I wasn’t planning to see The Visit. I’m neither an M. Night Shyamalan fan nor a detractor (hater, for you young folks). I wasn’t as enamored with The Sixth Sense as most people were, but I liked Unbreakable more than most (except for the last few seconds, natch). I haven’t seen his last three films. I wasn’t necessarily going to see this one. I didn’t write it off out-of-hand like some people. I just didn’t think I’d be interested. When I heard the trustworthy hosts of “Killer POV” speak positively of the film, I figured I would check it out when it came to the second run theater. Well, I didn’t. But then I saw it was at the third-run Brew & View with Mission Impossible: Rogue Nation, (which i also hadn’t seen. though, i could have SWORN that i did) I figured, “What the hell?” (it’s that passion for film that you’ve come to expect from me, right?)
The Visit is a found footage/POV film ostensibly shot by a 15-year-old girl, Becca, and her 13-year-old brother. Becca is documenting the pair’s visit (THE visit… from the title) with their grandparents whom they’ve never met. Not once. Because their mom had a big argument with them over her wanting to run away with a substitute teacher from her high school. (when mom tells this, saying she hasn’t spoken to them in 15 years, a woman in the audience said, ‘good for you, girl!’ and here i was thinking the mom was a shitty teenager) Mom puts the kids on a train and heads off to a cruise in the Caribbean with her boyfriend (the substitute abandoned the family). So, the kids are stuck there for a week. Pop Pop and Nana are sweet at first but their behavior becomes increasingly erratic. Especially, after nightfall. They make plausible excuses for each other but the kids are losing faith in their sanity. Then there’s a twist! Or maybe it’s not a twist. It seemed pretty obvious to me. Either way, the kids are imperiled and shit gets crazy.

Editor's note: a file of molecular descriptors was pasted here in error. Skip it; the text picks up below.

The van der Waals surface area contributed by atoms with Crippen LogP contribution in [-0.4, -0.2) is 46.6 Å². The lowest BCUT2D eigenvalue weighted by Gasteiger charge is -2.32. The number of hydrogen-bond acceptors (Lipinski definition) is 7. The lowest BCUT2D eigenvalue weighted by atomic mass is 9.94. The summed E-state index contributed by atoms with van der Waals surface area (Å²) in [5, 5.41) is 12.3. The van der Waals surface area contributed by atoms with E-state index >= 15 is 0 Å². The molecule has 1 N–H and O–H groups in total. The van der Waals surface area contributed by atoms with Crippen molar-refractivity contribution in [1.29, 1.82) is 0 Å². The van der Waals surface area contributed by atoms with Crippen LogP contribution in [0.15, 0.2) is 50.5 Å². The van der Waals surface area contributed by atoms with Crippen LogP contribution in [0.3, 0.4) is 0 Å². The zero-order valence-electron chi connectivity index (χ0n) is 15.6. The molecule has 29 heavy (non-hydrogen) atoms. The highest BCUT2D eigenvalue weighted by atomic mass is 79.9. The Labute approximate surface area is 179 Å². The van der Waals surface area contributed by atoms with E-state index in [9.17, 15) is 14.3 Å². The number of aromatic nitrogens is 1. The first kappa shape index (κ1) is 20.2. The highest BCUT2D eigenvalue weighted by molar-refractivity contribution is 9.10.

This movie did not have to be found footage. I want to get that out of the way right off the bat. Shyamalan can (and should) make beautiful movies. This movie lacks beauty in all but the out-of-place interstitial shots that established what day of the visit/week it is. I get that the girl is trying to find answers about her mom’s background and about her dad’s leaving, but we don’t have to see the movie through her lenses (her brother is given a camera to do second unit). Since I’m complaining, I might as well talk about that brother character. He’s an aspiring rapper. The worst thing in the world to be subjected to is a 13-year-old white kid rapping about hoes. So, you know, take note Mr. Shyamalan. (for next time, i guess) Those are my biggest complaints. I can’t really fault the “twist” for being obvious because maybe it really wasn’t supposed to be a twist. It sure was telegraphed (several times). And, sure, the movie is a bit slow to get to the action, but the grandparents weirdness makes you want to see what they’ll do next. And there is definitely some weird shit going on at the farm. Deanna Dunagan is amazing as Nana. At her worst, she stares and squirms and hits herself and rampages and menaces, but she also sweetly encourages the kids to eat. A very grandmotherly thing, turned rotten as the film progresses. It’s awesome to see. The creepiest moments are when she asks, wide-eyed and innocent, for Becca to get “all the way” into the oven to clean the back of it. (the same woman from above said, “run!”) The film’s crowning achievement though is its last reel. The final conflict is intense and fast-paced and makes up for most of the white kid raps that we suffered through.
THE FINAL CUT: The Visit suffers some from cringe-worthy characterization and its tired POV conceit. But Deanna Dunagan’s performance is a joy to watch and the last reel will have you squirming in your seat and leave you gasping for breath. If you’ve come to love Shyamalan’s big twists, you’ll be disappointed by this one.